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Volunteering at Scouts is changing to help us reach more young people

Volunteering is changing to help us reach more young people

Volunteering is changing at Scouts. Read more

Discover what this means
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It’s all fun and games

Try out some not-so-fun new rules and chat about the problems with online games.

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You’ll need

  • Equipment depends on chosen game

Before you begin

  • Use the safety checklist to help you plan and risk assess your activity. Additional help to carry out your risk assessment, including examples can be found here. Don’t forget to make sure all young people and adults involved in the activity know how to take part safely.
  • Make sure you’ll have enough adult helpers. You may need some parents and carers to help if you’re short on helpers.

Getting ready to run this activity

  • Play The gaming game as an introduction to staying safe online.
  • In this activity, everyone will play familiar games with new rules that mimic some of the things they may come across in online games. They’ll have the chance to chat about how the rules affected the game, and how they can stay safe when playing games online.

Chat about games

  1. Get everyone in a circle and ask everyone whether they play any online games. The games could be on a phone, tablet, games console or computer.
  1. Ask everyone if the games they play have any adverts, or any ways to spend real money to get things in the game.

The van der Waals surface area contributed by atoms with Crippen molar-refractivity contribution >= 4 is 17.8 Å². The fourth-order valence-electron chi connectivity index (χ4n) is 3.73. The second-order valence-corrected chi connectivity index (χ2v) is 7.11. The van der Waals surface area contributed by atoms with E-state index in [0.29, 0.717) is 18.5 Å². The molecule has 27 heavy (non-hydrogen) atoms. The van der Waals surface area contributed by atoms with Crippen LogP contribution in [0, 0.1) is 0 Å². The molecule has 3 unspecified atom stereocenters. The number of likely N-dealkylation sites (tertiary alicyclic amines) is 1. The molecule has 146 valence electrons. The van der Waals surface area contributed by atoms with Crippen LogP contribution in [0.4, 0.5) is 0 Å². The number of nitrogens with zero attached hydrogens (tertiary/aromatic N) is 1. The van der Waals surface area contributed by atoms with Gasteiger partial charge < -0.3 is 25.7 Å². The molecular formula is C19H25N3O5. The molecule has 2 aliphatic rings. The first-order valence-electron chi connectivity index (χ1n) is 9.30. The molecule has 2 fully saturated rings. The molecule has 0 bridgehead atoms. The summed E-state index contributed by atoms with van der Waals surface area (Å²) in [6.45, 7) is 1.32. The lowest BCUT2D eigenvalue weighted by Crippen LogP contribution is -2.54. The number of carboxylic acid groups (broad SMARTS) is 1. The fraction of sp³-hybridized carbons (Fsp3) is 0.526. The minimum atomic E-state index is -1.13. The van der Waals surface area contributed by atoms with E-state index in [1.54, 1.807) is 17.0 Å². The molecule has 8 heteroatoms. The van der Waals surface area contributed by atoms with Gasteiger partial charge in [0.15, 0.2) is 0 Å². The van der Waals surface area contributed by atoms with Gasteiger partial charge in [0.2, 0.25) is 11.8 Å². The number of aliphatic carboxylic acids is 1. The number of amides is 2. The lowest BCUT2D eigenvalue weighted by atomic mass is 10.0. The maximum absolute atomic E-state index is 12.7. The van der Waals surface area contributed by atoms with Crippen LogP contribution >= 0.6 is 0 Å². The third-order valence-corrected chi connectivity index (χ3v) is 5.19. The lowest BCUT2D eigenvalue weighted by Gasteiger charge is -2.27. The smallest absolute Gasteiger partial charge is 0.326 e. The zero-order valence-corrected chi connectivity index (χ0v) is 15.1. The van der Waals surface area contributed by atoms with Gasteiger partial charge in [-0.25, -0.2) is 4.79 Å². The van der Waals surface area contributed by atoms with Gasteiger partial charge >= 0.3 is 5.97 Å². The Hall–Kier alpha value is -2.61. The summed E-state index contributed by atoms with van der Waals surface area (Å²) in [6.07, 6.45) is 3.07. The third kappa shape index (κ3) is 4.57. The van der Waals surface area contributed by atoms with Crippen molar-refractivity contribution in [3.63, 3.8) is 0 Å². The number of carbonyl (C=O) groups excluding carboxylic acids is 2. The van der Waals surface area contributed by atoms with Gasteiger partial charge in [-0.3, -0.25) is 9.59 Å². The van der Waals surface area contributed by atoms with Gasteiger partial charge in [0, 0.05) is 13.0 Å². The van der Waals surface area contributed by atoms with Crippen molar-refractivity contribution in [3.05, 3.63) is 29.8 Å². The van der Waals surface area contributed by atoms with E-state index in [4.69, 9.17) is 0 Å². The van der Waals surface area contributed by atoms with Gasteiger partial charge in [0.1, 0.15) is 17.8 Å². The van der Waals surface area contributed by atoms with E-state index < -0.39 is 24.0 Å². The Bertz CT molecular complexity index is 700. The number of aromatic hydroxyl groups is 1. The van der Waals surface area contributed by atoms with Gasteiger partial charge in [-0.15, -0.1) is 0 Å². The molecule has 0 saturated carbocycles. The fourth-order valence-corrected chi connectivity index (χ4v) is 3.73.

Play a game

  1. As a group, everyone should choose their favourite quick game to play for this activity. You could choose a few games to try.
  2. The person leading the game should explain the new rules that make the game a bit more like an online game by mimicking some of the features people may come across.
  1. Everyone should get stuck into the game with the new rules.
  • Give teams a few tokens that they have to use to buy better equipment to improve their chances (or make the game last longer, for example, by having extra turns). Think about how you’ll exchange tokens while staying a safe distance apart and without multiple people touching the tokens.
  • Every time someone scores a point, everyone has to pause to sing a song. This means their game is interrupted and they have to wait, just like how adverts interrupt the game. Teams could even use some of their tokens to ‘skip the ad’.
  • Players have to give their name or some information about themselves to be allowed to join in.


Discuss and reflect

  1. Everyone should chat about how the new rules changed the game.
  1. Everyone should chat about the different things they may experience in online games and why it’s important to be careful when playing games online.

Online games include free games found on the internet, games on mobile phones, and games on other devices and consoles. This includes downloadable and boxed games on computers and consoles such as the PlayStation, Xbox or Nintendo Switch. Internet connectivity in a game adds a new opportunity for gamers; it often allows players to find, chat with and play against (or with) other players from around the world. People can also chat to other players using messaging platforms for gamers, or watch livestreams of well-known gamers.